I am trying to understand what SPI mode this LTC2640 (DAC IC) uses. The datasheet is either not consistent, or I am missing something. Page 16 of the datasheet:

LTC2640 SPI mode

You see, the SCK clock here lasts from the one sampling point, up to the next sampling point, so it lasts 2 bits total.

But at page 20:

LTC2640 SPI mode again?

The SCK lasts for only 1 sampling point, and goes to 0 when the bit transmit finishes.

Now, I use an ATmega328p IC, and I tried all the 4 modes available to see which one works properly. I figured out that only one of the modes I tried does not work; mode 1 does not work. The rest of the 3 modes do output the two voltages I am testing them with (2.5 V and 1.25 V).

Below is a screenshot from the datasheet of the ATmega328p, page 175, the available SPI modes, and the one I crossed out is the one that does not work.

Atmega328p SPI modes

Now the problem is, the other 3 modes might "seem" to work, but what if I lose the LSB bit from using the wrong SPI mode and instead of 1.2500 V the DAC outputs 1.24999 V, but I am unable to see that on the multimeter? After all, it's a 12-bit DAC, and I use its internal reference point of 2.5 V. Thats 0.61 mV per step.


  1. It is possible that the SCK clock might last for 2 sampling points? Could they have programmed the IC to do that, even thought that is not how the official SPI protocol is defined?

  2. Which is the correct SPI mode of the LTC2640 DAC IC? (I use LTC2640HTS8-LZ12 in particular, but that should not matter.)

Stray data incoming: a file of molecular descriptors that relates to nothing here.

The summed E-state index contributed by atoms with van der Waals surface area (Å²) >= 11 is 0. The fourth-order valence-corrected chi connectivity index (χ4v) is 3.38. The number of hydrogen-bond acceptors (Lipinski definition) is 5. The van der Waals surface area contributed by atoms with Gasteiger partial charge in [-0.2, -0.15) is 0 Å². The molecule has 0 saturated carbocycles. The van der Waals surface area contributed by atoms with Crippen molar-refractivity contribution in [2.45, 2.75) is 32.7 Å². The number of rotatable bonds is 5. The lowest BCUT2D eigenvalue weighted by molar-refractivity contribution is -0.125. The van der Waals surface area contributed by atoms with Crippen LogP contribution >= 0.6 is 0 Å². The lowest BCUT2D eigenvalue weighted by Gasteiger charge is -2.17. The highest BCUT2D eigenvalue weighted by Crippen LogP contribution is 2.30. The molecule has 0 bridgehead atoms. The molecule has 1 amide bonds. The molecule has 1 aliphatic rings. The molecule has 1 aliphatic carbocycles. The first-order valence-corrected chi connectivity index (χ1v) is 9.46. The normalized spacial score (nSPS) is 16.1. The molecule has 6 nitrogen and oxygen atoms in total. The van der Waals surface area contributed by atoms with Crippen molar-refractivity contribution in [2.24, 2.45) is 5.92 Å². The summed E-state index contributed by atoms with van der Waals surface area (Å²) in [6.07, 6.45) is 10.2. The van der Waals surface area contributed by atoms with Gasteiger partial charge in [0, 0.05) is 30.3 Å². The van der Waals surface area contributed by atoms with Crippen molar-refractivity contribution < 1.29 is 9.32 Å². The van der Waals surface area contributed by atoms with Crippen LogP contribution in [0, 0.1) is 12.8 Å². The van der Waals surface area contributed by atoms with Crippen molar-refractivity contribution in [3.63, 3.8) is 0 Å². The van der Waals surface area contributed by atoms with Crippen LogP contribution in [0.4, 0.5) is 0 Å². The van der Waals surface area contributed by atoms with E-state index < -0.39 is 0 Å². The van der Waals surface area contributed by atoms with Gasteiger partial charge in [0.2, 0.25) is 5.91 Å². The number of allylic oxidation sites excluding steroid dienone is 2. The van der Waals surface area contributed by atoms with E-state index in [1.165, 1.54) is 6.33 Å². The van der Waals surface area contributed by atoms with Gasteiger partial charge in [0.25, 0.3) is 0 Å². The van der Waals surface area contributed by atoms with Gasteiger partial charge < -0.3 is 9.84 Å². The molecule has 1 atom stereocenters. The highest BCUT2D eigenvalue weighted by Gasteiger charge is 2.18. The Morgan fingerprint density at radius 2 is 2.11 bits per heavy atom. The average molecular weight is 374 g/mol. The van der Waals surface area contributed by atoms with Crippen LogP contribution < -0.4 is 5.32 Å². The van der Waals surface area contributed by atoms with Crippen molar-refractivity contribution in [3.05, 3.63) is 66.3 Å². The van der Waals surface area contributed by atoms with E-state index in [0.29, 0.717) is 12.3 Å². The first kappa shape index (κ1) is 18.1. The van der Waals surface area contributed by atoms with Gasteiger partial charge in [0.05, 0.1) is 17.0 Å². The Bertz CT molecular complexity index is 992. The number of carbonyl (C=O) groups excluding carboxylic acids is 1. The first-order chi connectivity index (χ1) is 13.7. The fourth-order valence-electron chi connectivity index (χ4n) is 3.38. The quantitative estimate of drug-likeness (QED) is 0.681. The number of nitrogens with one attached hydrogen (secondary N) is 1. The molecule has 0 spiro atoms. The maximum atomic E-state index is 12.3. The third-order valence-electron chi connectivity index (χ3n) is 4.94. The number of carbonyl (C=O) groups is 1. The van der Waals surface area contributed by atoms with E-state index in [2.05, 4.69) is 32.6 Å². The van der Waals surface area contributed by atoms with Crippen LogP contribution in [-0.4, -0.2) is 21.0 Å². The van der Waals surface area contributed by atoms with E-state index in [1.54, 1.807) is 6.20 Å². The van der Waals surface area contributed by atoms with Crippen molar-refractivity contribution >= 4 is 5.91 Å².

1 Answer 1


In figure 1 the greyed out areas mean don't care, not that there is a bit transition indicating a second bit that should be sampled on the falling edge of SCK. Figure 1 is a timing diagram that shows the setup time (t1) and hold time (t2) that your data must match. Changes outside that time are irrelevant. Traditionally, the sender of the data (and SCK) would change the data on the falling edge of SCK to meet the setup and hold times (although this not always the case).

In your particular case, the LTC2640 is using mode 0 SPI as it is sampling on the rising edge of SCK and expects data to change (setup) on the falling edge of SCK. The other modes only work through luck and any data would be very suspect.


Your Answer

By clicking “Post Your Answer”, you agree to our terms of service and acknowledge you have read our privacy policy.

Not the answer you're looking for? Browse other questions tagged or ask your own question.